08/02/2012
Let’s say that Bill and Steve have developed new software and they want to start a business and sell the software commercially. So Bill and Steve form a company (doesn’t matter whether it is a Corporation or LLC). They have some money, but not enough to really get the business going. They decide to find additional capital. What are their options: Banks, Lending sources, or Investors. Perhaps, Bill and Steve are smart enough to know that if they sell some ownership in their company to other individuals, they have sold a security. So they decide that they do not want to give up ownership. They contact several Banks and Lenders who don’t seem very interested in loaning Bill and Steve the money they need.

06/19/2012
What is equitable subrogation you ask? Let me illustrate. Lets say on January 1, 2005, Bank #1 loaned a Developer $1,000,000 to build a shopping center, with the note secured by a Deed of Trust on the Property. Then, lets say the Contractor hired by Developer to build the shopping center began its work of improvement on February 1, 2006. Then, lets say on July 1, 2006, Bank #2 loaned the Developer $2,000,000, with the note secured by a Deed of Trust on the Property as well. Bank #2 is claiming it refinanced, thereby paying off, Bank #1's January 1, 2005 loan. Then, lets say Contractor does not get paid by the Developer, and as a result records a mechanic's lien on the Property for $2,000,000 on December 1, 2007. The Contractor is claiming because commencement of construction began well before July 1, 2006, his mechanic's lien has priority over Bank #2's loan. Bank #2 is claiming because it paid off Bank #1, under the theory of "equitable subrogation", it can leap-frog over Contractor's priority of lien to the Property. So, WHO'S ON FIRST?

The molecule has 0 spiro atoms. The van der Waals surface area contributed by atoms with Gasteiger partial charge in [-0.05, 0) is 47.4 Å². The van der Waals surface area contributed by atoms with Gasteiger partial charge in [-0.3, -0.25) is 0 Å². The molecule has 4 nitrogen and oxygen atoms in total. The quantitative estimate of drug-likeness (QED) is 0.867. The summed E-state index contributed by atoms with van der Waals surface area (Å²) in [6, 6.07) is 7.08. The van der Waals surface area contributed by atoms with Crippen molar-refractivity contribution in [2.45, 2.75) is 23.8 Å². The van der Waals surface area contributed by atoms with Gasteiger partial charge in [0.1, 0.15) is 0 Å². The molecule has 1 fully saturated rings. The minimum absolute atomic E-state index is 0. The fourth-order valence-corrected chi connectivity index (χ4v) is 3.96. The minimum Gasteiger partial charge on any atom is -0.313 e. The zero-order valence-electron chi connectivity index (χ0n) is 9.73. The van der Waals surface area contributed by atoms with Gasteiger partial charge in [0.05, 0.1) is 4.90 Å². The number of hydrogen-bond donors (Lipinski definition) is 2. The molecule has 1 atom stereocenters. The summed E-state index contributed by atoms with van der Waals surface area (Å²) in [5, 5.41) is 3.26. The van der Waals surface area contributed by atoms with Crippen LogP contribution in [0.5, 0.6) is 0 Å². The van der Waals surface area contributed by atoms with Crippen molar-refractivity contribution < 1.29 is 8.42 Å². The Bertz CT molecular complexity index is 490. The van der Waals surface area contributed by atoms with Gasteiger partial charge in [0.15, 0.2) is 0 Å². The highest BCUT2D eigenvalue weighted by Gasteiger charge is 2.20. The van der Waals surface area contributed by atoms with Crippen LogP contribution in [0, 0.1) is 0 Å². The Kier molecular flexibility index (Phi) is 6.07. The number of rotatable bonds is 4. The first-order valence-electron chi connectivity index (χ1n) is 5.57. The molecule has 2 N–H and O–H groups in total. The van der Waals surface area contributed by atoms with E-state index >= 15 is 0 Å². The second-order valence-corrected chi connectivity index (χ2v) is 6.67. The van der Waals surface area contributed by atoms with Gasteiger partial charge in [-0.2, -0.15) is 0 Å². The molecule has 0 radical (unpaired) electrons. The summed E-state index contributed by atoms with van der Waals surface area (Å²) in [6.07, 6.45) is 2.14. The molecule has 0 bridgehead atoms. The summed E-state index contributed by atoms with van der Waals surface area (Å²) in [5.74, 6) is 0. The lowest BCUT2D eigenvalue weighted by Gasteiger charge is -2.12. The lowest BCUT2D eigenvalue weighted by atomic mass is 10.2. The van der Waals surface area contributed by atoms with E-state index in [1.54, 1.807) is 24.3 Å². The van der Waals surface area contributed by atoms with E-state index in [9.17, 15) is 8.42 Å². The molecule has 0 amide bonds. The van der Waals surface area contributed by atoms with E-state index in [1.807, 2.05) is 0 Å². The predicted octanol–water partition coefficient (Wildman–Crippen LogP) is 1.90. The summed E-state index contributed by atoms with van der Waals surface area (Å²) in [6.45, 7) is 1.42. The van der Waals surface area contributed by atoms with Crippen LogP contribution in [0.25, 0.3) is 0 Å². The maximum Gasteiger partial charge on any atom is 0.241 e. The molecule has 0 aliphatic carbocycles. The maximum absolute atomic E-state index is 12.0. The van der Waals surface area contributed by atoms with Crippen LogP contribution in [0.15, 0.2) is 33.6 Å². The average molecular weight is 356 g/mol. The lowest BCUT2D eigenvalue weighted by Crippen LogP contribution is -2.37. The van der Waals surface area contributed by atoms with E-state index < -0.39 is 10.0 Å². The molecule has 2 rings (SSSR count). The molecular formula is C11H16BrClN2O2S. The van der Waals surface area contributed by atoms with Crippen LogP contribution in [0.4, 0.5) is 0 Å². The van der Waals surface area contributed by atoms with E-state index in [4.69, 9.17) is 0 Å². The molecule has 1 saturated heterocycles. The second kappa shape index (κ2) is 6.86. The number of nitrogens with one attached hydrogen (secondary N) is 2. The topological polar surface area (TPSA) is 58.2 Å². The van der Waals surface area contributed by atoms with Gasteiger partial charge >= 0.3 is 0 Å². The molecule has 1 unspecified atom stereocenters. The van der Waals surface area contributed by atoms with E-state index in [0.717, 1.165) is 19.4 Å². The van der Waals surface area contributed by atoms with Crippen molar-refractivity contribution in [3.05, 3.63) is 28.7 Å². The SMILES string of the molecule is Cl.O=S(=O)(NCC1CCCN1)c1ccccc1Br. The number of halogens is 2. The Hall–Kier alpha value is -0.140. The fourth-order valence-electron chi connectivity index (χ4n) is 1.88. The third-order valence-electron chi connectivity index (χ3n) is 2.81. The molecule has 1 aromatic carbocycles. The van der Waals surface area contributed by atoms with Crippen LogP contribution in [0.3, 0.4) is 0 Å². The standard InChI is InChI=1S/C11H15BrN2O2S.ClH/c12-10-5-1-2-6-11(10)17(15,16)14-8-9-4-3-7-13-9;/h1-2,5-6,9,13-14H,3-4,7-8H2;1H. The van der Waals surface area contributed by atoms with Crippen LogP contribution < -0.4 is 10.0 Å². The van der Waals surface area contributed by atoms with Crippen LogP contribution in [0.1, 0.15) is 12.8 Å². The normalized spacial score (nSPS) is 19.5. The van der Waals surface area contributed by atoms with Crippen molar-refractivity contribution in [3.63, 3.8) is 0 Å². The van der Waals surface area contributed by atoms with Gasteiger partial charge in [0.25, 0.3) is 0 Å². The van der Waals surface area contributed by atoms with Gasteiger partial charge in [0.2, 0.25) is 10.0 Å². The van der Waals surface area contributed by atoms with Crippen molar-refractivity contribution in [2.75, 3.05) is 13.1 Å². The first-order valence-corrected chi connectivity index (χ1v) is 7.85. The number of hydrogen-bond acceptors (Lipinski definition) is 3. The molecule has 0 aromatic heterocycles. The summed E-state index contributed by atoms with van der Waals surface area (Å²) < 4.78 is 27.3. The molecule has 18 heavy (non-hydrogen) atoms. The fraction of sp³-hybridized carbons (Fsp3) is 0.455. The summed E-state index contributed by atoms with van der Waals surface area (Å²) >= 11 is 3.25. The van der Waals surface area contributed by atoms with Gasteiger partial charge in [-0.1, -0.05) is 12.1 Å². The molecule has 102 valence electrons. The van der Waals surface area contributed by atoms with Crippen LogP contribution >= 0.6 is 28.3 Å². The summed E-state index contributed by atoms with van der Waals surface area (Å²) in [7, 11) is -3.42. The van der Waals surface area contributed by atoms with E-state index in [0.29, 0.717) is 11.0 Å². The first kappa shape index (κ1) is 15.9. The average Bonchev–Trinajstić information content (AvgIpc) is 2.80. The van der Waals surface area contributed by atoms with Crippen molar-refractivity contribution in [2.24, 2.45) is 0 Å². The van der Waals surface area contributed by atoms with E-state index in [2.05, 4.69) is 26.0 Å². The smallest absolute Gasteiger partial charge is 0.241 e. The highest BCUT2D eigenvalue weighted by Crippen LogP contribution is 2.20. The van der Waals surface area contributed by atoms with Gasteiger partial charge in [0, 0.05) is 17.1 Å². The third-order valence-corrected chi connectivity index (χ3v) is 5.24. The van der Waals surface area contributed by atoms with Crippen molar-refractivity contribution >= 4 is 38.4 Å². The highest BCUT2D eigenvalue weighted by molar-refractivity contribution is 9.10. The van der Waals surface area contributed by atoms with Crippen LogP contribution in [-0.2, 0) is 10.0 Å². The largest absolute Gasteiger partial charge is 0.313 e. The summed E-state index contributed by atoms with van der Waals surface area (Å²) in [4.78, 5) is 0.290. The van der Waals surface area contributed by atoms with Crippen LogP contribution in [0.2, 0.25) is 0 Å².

05/23/2012